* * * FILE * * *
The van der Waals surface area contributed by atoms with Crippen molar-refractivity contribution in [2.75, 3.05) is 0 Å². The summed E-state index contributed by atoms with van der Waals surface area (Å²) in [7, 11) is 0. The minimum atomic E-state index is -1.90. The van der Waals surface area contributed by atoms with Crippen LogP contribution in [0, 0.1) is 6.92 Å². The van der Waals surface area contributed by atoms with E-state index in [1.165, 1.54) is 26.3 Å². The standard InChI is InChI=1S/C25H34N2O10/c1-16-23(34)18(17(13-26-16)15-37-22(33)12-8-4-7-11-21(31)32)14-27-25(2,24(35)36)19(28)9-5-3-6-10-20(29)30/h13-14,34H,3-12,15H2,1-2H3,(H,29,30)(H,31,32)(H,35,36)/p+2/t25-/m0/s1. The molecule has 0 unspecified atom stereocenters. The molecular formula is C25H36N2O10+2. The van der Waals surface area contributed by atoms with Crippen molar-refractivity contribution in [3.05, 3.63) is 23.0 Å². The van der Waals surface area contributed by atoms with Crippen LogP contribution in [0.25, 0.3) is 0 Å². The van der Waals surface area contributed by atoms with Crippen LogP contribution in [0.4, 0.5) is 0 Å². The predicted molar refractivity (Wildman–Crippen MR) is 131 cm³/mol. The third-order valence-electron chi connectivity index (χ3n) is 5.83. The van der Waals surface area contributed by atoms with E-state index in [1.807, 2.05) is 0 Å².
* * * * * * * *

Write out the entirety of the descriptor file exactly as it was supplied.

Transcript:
The van der Waals surface area contributed by atoms with Crippen molar-refractivity contribution in [2.75, 3.05) is 0 Å². The summed E-state index contributed by atoms with van der Waals surface area (Å²) in [7, 11) is 0. The minimum atomic E-state index is -1.90. The van der Waals surface area contributed by atoms with Crippen LogP contribution in [0, 0.1) is 6.92 Å². The van der Waals surface area contributed by atoms with E-state index in [1.165, 1.54) is 26.3 Å². The standard InChI is InChI=1S/C25H34N2O10/c1-16-23(34)18(17(13-26-16)15-37-22(33)12-8-4-7-11-21(31)32)14-27-25(2,24(35)36)19(28)9-5-3-6-10-20(29)30/h13-14,34H,3-12,15H2,1-2H3,(H,29,30)(H,31,32)(H,35,36)/p+2/t25-/m0/s1. The molecule has 0 unspecified atom stereocenters. The molecular formula is C25H36N2O10+2. The van der Waals surface area contributed by atoms with Crippen molar-refractivity contribution in [3.05, 3.63) is 23.0 Å². The van der Waals surface area contributed by atoms with Crippen LogP contribution in [0.25, 0.3) is 0 Å². The van der Waals surface area contributed by atoms with Crippen LogP contribution in [0.4, 0.5) is 0 Å². The predicted molar refractivity (Wildman–Crippen MR) is 131 cm³/mol. The third-order valence-electron chi connectivity index (χ3n) is 5.83. The van der Waals surface area contributed by atoms with E-state index in [1.807, 2.05) is 0 Å².